It happened again just last week. In a support group I facilitate for wives of sex addicts, a new client said, with shock resonating, “I just don’t get it. You all are such beautiful, intelligent, amazing women!”
As a betrayal trauma recovery coach, I know this experience like the back of my hand—specifically because it’s such a common, nearly universal experience. In our heads, we understand that it’s not actually about us! And yet we don’t get it, because in our hearts… our souls… we feel rejected, unchosen, unloved, discarded, devalued, not exciting enough, not pretty enough… just plain not enough.
Whether your husband directed his sexual attention and energy toward people onscreen or in person, what he didn’t do was keep his sexuality just for you. For survivors of betrayal trauma, this not only damages our sense of self-image, it strikes straight to the heart of our sense of self-worth.
So the damage is done.
Damage to our sense of worth and how we see ourselves didn’t start with our husbands’ betrayal. Throughout our lives, many of us experienced:
- Childhood messages that skewed the way we saw ourselves, both internally and externally
- Bombardment with images and expectations that don’t line up with reality, or aren’t congruent with the truest expressions of who we are as unique human beings:
- The way our bodies should look
- The jobs we should pursue
- The clothes we should wear
- The way we are supposed to behave (i.e., what being “feminine” means)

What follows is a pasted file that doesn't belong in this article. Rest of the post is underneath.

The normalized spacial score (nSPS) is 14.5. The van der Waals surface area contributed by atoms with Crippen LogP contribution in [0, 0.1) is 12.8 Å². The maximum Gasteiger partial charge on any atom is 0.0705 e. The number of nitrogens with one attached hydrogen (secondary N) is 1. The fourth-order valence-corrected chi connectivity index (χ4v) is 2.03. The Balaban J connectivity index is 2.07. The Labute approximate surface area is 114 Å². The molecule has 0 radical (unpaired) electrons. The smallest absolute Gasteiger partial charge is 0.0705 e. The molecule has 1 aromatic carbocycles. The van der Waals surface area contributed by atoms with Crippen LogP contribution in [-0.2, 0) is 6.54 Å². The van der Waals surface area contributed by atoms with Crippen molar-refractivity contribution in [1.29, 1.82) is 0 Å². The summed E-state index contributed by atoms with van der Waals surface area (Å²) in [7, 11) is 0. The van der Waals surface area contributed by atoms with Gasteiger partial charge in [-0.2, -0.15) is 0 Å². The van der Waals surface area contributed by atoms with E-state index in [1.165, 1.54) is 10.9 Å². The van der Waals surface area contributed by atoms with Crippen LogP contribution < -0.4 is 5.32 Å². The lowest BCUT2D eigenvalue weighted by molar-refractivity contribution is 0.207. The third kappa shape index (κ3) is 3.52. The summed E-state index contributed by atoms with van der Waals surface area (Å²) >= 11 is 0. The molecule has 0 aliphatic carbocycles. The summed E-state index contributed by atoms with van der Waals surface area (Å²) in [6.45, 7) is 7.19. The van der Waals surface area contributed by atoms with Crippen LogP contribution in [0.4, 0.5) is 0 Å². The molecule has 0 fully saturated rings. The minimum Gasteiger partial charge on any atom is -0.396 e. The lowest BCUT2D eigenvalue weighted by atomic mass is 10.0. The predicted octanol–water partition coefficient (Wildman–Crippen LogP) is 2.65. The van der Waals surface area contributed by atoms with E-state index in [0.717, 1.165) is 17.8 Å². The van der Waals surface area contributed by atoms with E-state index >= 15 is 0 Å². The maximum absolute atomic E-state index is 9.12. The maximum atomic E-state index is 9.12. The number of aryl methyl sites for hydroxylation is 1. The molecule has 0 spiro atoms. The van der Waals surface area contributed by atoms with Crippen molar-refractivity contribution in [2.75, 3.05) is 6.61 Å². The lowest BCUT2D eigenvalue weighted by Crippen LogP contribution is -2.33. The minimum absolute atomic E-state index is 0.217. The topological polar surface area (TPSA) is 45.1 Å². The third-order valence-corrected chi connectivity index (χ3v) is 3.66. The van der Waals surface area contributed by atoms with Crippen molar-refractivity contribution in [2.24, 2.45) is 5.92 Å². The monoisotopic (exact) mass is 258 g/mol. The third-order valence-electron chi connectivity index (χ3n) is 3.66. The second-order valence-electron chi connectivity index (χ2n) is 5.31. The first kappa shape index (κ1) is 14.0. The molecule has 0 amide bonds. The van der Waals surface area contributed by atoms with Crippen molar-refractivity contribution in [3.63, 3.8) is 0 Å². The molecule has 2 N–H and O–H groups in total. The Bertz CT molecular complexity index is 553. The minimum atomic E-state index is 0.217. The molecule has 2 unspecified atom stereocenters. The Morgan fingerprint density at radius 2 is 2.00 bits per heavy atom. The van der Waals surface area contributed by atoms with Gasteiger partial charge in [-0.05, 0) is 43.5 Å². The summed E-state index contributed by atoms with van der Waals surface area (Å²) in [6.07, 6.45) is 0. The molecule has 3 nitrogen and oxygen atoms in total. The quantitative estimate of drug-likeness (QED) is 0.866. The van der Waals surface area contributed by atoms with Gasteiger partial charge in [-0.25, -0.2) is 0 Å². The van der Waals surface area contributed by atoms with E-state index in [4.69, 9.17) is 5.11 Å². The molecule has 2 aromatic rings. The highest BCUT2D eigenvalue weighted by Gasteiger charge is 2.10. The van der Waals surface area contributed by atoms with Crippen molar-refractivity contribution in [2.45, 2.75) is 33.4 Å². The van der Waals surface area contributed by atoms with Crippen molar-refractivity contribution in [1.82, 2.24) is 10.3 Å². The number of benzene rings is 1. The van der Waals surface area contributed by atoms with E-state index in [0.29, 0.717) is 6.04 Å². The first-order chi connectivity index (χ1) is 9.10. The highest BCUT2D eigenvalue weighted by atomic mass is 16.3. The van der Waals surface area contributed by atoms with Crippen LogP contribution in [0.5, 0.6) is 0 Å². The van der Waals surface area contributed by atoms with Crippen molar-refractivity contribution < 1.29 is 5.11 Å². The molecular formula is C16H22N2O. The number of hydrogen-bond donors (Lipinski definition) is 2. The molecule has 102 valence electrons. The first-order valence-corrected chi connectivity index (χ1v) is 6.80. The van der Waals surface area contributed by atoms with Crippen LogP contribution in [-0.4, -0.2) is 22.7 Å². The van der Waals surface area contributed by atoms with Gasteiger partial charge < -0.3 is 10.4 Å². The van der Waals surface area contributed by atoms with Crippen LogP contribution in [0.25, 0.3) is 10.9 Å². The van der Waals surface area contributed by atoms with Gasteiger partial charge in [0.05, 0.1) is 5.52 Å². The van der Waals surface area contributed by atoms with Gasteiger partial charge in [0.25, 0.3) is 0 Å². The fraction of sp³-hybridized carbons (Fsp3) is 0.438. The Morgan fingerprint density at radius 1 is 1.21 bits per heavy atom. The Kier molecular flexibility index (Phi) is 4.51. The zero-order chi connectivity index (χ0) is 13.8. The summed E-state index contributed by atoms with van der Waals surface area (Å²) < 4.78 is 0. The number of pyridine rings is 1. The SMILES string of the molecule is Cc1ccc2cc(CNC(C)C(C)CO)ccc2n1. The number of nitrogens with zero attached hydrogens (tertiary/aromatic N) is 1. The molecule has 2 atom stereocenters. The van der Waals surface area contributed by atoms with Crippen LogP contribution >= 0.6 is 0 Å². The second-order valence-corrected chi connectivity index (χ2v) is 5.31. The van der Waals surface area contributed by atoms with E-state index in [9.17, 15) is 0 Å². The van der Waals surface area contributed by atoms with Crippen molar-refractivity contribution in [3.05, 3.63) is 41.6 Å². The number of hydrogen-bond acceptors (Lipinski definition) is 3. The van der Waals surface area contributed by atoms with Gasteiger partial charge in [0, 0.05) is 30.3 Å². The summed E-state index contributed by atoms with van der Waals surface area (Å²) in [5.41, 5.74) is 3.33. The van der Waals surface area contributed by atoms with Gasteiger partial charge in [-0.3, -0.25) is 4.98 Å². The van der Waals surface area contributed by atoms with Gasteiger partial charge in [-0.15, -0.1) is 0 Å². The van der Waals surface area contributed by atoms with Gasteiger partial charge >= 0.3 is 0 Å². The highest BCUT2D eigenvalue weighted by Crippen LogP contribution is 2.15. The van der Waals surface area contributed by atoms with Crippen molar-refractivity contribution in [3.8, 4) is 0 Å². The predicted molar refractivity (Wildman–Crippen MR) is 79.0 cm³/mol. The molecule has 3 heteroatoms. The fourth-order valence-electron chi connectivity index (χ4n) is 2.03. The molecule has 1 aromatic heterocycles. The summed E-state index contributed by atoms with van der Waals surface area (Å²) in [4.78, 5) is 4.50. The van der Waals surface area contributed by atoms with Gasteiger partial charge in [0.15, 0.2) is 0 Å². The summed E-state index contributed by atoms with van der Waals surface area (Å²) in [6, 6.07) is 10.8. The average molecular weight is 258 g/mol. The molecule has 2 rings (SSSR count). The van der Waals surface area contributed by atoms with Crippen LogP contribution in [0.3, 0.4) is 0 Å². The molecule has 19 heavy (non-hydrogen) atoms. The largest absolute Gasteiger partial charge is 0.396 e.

As betrayal trauma survivors, these experiences accumulate as direct assaults to our sense of self-worth. They eat away our sense of individuality and autonomy; they make us begin to doubt the beauty and wonder and uniqueness of who we really are. Because of this, many women begin to look externally for validation that we fit in, that we are loveable and desirable, that we are indeed enough.
For women whose husbands are porn/sex addicts, most of us suffer potent additional damage to their sense of worth and how they see themselves because of:
- “If you only ________ then I wouldn’t have turned to porn/other people.”
- “You are the problem–you are too angry, insecure, untrusting, etc.”
- Comparing/competing with the “other person”
- If I were (skinnier, taller, shorter, etc.)
- If I were “sexier”/more “adventurous”
Eventually, these experiences result in feelings of insecurity, inadequacy, and disconnection from who we really are. And therein lies the crux of the matter—because how can you love and know the worth of someone from whom you’re completely disconnected?
The Road to Healing Self-Worth: How Did I Get Here?
As I am writing this, I am more comfortable in my own skin than I’ve ever been—both before and since my experience of betrayal trauma. I know myself better, accept myself more fully, love myself more deeply, and am more connected to my voice. I see my worth with so much more clarity!
Healing my own self-worth hasn’t been easy, and like my client last week, I needed other women to help me get started. So, how did I get here? Along my road to healing self-worth I had to internalize a number of key things: